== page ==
What was it like finding a job in your chosen career field? What were your options and why did you decide what you did?
Finding a job in the pharmaceutical industry was not very easy, but with the right preparation and dedication, most people will be successful. I wanted to pursue a career in the pharmaceutical industry because I wanted to make an impact on a larger scale and also because I wanted to be in drug safety. Most pharmacy students won’t decide exactly which career path they will choose until the last year of school. During that year, students have the opportunity to go to different pharmacy settings (community, hospital, industry, specialty, etc) for rotations, which are typically four to six months. This gives students an opportunity to learn and observe the many career opportunities pharmacy offers before deciding which one to pursue.
Has being a pharmacist met your expectations? Why?
Yes, my expectations as a pharmacist have been met. But the field of pharmacy is always changing and evolving. The future of pharmacy is likely going to be different, just like many other careers in healthcare. Anyone interested in pursuing a career in pharmacy should be ready to adjust to and accept an evolving profession. It is hard to predict where the future lies, but as pharmacists continue to become more involved in patient-based services, the outlook seems promising.
What do you like most about being a pharmacist?
What I like most about being a pharmacist are the numerous career opportunities available. Although I have a full time job in the pharmaceutical industry, I am still able to work part time in a community pharmacy and do some lectures at my University. There are many job positions that seek candidates with PharmDs, so pharmacists usually have options. Also, those who are interested in further extending their careers can do residencies, fellowships, and/or obtain specialty certifications. Pharmacists also have a very good reputation in the community, and are often perceived as the most accessible and trustworthy healthcare professionals.
What do you like least about being a pharmacist?
Since there are so many different fields of pharmacy, each one has specific pros and cons. The things I like least about my area of practice are entirely different from pharmacists who work in hospitals and pharmacies. Overall, however, I think pharmacists should have a bigger role with patient care and have more responsibility in the health outcomes of patients. This would mean having pharmacists be reimbursed for patient-based services and have bigger roles in hospitals.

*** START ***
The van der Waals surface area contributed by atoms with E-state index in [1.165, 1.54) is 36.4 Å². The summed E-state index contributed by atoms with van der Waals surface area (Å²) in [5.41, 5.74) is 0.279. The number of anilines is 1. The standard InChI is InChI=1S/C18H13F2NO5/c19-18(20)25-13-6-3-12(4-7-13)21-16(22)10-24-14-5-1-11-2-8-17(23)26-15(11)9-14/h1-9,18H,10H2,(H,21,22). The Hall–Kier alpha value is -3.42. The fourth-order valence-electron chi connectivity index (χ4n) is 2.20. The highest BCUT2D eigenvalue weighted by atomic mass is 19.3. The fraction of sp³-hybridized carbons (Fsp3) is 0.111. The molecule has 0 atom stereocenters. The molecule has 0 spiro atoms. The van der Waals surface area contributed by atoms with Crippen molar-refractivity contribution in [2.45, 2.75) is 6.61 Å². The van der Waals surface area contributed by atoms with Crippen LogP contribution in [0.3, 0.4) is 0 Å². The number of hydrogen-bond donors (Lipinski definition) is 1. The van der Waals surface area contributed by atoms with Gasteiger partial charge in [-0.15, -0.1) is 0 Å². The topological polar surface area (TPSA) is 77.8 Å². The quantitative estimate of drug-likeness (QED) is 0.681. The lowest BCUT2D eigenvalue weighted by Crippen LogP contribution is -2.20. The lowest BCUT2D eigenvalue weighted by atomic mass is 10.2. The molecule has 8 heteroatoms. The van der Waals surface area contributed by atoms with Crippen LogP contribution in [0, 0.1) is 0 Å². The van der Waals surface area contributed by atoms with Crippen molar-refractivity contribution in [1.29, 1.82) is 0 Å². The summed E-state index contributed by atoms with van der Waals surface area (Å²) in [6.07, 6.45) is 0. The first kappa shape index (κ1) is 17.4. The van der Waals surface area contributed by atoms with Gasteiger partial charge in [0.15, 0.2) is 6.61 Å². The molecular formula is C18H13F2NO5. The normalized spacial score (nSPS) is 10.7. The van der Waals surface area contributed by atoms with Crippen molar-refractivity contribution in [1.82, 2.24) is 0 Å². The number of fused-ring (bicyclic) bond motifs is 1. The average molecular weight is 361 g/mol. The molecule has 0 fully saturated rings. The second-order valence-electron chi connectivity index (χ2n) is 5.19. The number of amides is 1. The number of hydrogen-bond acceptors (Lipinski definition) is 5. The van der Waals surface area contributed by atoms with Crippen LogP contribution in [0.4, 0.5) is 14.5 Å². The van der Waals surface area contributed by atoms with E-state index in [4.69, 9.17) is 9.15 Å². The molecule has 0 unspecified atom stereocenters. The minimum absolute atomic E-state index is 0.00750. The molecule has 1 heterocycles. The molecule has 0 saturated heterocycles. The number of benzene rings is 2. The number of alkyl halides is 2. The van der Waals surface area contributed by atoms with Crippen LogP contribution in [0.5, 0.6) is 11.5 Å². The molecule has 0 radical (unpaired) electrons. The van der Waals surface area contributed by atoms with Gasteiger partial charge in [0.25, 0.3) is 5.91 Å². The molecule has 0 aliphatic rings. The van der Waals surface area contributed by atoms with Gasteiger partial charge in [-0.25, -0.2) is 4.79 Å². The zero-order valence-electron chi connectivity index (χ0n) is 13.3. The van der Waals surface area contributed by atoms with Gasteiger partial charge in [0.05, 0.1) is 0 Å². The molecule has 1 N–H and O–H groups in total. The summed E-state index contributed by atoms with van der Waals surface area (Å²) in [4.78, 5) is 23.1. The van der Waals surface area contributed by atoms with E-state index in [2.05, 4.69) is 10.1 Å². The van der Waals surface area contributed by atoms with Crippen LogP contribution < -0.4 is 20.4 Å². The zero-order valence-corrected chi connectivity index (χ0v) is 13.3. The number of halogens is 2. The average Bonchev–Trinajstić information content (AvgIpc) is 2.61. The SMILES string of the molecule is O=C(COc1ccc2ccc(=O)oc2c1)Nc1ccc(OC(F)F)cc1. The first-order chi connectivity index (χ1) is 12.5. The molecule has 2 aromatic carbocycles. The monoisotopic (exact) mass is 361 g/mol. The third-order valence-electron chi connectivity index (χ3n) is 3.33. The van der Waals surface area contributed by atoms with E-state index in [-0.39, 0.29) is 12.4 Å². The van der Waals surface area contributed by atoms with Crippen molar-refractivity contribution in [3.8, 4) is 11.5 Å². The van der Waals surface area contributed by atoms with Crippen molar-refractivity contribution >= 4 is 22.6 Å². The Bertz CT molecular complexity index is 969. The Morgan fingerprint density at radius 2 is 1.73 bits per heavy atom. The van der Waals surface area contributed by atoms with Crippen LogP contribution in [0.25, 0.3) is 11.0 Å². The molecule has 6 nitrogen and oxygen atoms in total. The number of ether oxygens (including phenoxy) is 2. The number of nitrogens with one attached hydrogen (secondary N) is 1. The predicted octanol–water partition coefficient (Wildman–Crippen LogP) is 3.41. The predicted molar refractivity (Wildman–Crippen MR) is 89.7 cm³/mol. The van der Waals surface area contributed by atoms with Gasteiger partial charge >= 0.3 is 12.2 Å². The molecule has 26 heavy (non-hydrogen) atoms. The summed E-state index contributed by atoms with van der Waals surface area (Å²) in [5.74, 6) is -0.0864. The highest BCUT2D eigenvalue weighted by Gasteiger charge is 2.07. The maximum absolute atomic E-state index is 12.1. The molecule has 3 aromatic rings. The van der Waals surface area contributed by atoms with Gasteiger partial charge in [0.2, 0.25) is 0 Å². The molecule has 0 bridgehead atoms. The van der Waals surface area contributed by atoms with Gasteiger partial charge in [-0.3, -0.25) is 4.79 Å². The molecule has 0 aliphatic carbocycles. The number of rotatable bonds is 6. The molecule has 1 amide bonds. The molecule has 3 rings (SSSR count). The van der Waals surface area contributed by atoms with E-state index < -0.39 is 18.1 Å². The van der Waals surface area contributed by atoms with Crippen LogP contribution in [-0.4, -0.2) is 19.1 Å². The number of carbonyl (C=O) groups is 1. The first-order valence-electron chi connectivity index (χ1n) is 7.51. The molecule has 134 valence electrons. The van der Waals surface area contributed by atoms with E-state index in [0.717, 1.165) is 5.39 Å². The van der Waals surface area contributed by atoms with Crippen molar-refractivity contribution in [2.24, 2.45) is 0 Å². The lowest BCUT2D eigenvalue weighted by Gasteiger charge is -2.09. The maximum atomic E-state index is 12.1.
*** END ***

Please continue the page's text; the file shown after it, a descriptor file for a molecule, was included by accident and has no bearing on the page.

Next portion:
Describe a typical day at work.
My typical day involves reviewing adverse events that have been reported with the products my company makes and working with a number of other colleagues to determine if any new safety information needs to be communicated to patients and healthcare professionals that use our products. Obviously, my typical day is very different from a pharmacist who, for example, works in a pharmacy and is responsible for properly dispensing medications, counseling patients, resolving insurance issues, and interacting with physicians about treatments for patients.
How many hours a week do you work? How many hours do you sleep per night? How many weeks of vacation do you take?
The average pharmacist will work approximately 40 hours a week. Some pharmacists in community pharmacies and hospitals might work night shifts or have other varying schedules, which might include working some weekends. In my field, pharmacists work typical “9 to 5” hours, but this is not very common for other pharmacists. Vacation time and average nightly sleep varies for each pharmacist, but overall is not different from other healthcare professions.
Are you satisfied with your income?
In my personal opinion, pharmacists are well compensated. Although I strongly believe that the salary should not be a deciding factor in pursuing a career in pharmacy, for those who are interested, there is some data available online which is fairly accurate.
If you took out educational loans, is/was paying them back a financial strain?
To a certain degree, my school loans have been and will continue to be a strain. However, I feel the compensation and the earned degree (Doctor of Pharmacy) drastically outweighs any financial burdens of these loans in the long term.